When your customer has built up a sizeable account receivable, consider asking them to sign a promissory note to secure payment.
When customer is able to obtain materials from your company on a credit basis, there are times when they may incur a rather sizable debt. Your credit department has made collection calls and they keep getting promises that payment will be soon. They have a big job coming up, or they are expecting payments on a project they just finished. These types of delays can last for months.
In such a scenario, consider asking your customer to sign a promissory note for the amount due. You might think to yourself, why is this necessary? I already have their signature on a credit agreement? The answer is simple. It is far easier to prove up a debt based upon the breach of a promissory note, than a debt based upon the ordering and delivery of materials. There are many defenses that can be raised by a customer who is sued for failing to pay for materials. They can deny they got what they ordered, they can deny your accounting as to what is due based on previous payments, they can claim there were defects in the materials or that they did not arrive on time. This list of potential complaints goes on.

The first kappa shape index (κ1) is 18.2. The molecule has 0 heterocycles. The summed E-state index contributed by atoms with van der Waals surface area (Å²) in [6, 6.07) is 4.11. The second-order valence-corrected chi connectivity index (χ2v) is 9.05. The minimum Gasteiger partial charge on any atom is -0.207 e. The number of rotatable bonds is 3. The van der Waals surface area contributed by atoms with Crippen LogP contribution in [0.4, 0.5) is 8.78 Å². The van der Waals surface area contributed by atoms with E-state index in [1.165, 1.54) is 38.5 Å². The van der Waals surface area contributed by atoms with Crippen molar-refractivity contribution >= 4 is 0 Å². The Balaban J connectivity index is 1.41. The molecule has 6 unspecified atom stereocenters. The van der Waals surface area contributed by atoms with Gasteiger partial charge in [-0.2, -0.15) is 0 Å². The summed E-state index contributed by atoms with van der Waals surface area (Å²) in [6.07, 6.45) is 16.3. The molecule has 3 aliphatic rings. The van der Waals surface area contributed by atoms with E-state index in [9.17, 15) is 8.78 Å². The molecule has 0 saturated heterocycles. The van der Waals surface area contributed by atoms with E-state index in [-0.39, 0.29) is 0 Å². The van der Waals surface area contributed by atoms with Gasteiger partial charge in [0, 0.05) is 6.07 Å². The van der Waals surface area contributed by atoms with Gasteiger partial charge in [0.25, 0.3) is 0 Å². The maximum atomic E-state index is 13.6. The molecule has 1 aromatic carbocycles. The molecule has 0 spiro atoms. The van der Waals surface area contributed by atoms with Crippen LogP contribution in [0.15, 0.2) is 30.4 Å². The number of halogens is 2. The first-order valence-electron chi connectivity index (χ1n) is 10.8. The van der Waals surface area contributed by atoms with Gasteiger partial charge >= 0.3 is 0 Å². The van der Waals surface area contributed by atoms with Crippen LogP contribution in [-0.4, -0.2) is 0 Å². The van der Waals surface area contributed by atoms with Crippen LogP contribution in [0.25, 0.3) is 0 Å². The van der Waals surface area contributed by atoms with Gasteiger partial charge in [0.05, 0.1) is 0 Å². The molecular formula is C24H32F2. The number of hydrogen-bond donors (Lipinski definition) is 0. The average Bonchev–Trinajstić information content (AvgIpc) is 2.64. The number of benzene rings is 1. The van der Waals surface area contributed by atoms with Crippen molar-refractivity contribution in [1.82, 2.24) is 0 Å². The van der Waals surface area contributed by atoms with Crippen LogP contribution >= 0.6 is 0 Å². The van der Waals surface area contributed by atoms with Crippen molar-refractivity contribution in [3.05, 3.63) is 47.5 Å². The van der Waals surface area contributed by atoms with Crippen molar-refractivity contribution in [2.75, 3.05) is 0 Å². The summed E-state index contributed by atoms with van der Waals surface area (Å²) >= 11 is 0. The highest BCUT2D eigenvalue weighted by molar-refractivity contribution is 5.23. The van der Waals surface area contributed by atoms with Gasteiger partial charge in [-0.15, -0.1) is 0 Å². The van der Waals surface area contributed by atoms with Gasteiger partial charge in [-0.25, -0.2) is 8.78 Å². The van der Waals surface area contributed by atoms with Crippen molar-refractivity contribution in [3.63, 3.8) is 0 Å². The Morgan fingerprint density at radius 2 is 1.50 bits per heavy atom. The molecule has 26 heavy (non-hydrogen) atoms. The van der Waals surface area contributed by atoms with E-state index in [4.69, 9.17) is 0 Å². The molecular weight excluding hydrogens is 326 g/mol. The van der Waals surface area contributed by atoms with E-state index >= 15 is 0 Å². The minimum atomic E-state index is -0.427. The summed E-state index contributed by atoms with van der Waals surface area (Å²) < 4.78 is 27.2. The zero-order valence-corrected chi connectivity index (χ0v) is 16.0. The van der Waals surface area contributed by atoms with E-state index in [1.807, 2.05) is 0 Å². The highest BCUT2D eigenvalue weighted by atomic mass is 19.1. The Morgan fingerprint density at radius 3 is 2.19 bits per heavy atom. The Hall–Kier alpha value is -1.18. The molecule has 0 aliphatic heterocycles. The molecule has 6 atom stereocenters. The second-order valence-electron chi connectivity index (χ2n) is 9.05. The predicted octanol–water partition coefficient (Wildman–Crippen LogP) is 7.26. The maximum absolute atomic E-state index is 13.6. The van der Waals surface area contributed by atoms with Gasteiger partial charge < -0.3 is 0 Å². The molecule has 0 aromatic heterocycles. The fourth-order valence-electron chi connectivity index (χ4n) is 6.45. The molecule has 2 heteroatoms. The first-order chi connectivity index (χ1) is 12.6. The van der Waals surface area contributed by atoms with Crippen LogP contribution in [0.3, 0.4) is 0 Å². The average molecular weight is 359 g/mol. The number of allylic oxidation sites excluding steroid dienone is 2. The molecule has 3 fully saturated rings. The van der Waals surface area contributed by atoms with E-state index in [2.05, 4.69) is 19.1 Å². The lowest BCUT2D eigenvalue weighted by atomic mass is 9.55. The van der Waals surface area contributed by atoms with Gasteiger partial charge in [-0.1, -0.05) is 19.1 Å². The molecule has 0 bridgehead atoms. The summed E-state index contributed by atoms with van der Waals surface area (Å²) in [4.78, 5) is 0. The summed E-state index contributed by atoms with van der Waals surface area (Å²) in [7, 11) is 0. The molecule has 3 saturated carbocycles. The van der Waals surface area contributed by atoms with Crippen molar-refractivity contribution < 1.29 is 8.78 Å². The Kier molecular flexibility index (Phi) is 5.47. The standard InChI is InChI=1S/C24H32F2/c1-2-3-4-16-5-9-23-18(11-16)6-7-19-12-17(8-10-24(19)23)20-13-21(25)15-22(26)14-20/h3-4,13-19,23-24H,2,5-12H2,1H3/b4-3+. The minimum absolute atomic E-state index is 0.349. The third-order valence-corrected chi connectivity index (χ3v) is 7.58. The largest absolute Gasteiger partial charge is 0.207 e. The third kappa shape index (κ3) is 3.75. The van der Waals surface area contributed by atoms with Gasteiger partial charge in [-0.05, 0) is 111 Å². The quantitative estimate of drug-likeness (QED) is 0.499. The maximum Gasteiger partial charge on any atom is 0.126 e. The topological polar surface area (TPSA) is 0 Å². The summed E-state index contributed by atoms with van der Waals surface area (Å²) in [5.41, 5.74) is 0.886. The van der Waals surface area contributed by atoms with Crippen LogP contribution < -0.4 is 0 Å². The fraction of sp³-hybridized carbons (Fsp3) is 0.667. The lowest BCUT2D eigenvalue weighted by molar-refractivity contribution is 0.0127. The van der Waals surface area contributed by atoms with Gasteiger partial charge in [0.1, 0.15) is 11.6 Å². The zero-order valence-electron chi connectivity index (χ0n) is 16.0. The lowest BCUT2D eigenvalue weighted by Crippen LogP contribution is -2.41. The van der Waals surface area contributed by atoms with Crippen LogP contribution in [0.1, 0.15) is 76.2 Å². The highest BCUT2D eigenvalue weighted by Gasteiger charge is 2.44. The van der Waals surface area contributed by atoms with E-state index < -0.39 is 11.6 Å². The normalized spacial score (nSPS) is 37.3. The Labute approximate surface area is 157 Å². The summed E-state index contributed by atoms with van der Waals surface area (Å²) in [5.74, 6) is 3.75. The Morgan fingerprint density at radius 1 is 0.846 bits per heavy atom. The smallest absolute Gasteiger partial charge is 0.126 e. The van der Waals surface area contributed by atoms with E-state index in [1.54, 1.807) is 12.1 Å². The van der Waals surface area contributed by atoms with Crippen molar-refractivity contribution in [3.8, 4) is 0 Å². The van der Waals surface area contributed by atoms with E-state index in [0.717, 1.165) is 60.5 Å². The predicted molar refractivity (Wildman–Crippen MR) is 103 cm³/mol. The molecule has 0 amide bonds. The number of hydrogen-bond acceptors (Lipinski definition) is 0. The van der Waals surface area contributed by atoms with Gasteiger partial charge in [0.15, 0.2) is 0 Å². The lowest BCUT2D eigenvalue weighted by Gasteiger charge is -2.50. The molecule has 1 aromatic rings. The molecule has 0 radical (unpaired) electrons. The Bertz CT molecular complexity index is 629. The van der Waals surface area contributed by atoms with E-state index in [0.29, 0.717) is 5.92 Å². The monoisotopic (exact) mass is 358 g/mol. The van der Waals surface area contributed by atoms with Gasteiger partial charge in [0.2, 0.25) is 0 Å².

However, the defenses to a promissory note are far fewer. Generally, the promissory note constitutes an admission as to what was due. In court, you will not have to even bother proving up what materials were ordered and what materials were delivered. Instead, you basically only need to prove the existence of the promissory note and the failure of the customer to make payments on that note.
So don’t give your customer something for nothing. If they want extra time to make payments that are owed to you, ask them to put their promise in writing by way of a promissory note.